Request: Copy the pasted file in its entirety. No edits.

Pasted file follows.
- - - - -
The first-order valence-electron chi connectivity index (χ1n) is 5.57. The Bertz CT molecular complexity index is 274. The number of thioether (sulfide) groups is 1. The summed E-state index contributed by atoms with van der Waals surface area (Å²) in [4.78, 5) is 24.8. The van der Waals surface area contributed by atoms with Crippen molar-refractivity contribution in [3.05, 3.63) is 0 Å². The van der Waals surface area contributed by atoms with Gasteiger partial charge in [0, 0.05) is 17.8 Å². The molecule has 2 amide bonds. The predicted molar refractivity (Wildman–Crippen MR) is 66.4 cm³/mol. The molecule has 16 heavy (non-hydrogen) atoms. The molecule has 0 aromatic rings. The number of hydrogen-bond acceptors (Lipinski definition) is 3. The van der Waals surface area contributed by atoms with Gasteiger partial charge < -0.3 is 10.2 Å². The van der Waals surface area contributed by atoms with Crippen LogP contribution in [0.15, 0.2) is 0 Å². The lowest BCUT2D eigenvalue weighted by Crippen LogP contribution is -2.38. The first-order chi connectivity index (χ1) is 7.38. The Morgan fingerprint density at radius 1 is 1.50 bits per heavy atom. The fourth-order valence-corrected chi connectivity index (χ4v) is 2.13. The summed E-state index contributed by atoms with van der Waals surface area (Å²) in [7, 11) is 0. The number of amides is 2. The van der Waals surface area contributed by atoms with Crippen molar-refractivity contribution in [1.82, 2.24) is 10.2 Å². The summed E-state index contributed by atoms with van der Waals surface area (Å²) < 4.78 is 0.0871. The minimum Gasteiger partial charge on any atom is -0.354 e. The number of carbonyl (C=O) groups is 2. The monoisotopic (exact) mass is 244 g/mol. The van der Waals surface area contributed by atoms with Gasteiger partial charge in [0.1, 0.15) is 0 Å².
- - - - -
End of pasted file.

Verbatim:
The first-order valence-electron chi connectivity index (χ1n) is 5.57. The Bertz CT molecular complexity index is 274. The number of thioether (sulfide) groups is 1. The summed E-state index contributed by atoms with van der Waals surface area (Å²) in [4.78, 5) is 24.8. The van der Waals surface area contributed by atoms with Crippen molar-refractivity contribution in [3.05, 3.63) is 0 Å². The van der Waals surface area contributed by atoms with Gasteiger partial charge in [0, 0.05) is 17.8 Å². The molecule has 2 amide bonds. The predicted molar refractivity (Wildman–Crippen MR) is 66.4 cm³/mol. The molecule has 16 heavy (non-hydrogen) atoms. The molecule has 0 aromatic rings. The number of hydrogen-bond acceptors (Lipinski definition) is 3. The van der Waals surface area contributed by atoms with Gasteiger partial charge < -0.3 is 10.2 Å². The van der Waals surface area contributed by atoms with Crippen LogP contribution in [0.15, 0.2) is 0 Å². The lowest BCUT2D eigenvalue weighted by Crippen LogP contribution is -2.38. The first-order chi connectivity index (χ1) is 7.38. The Morgan fingerprint density at radius 1 is 1.50 bits per heavy atom. The fourth-order valence-corrected chi connectivity index (χ4v) is 2.13. The summed E-state index contributed by atoms with van der Waals surface area (Å²) in [7, 11) is 0. The number of amides is 2. The van der Waals surface area contributed by atoms with Crippen molar-refractivity contribution in [1.82, 2.24) is 10.2 Å². The summed E-state index contributed by atoms with van der Waals surface area (Å²) < 4.78 is 0.0871. The minimum Gasteiger partial charge on any atom is -0.354 e. The number of carbonyl (C=O) groups is 2. The monoisotopic (exact) mass is 244 g/mol. The van der Waals surface area contributed by atoms with Gasteiger partial charge in [0.1, 0.15) is 0 Å².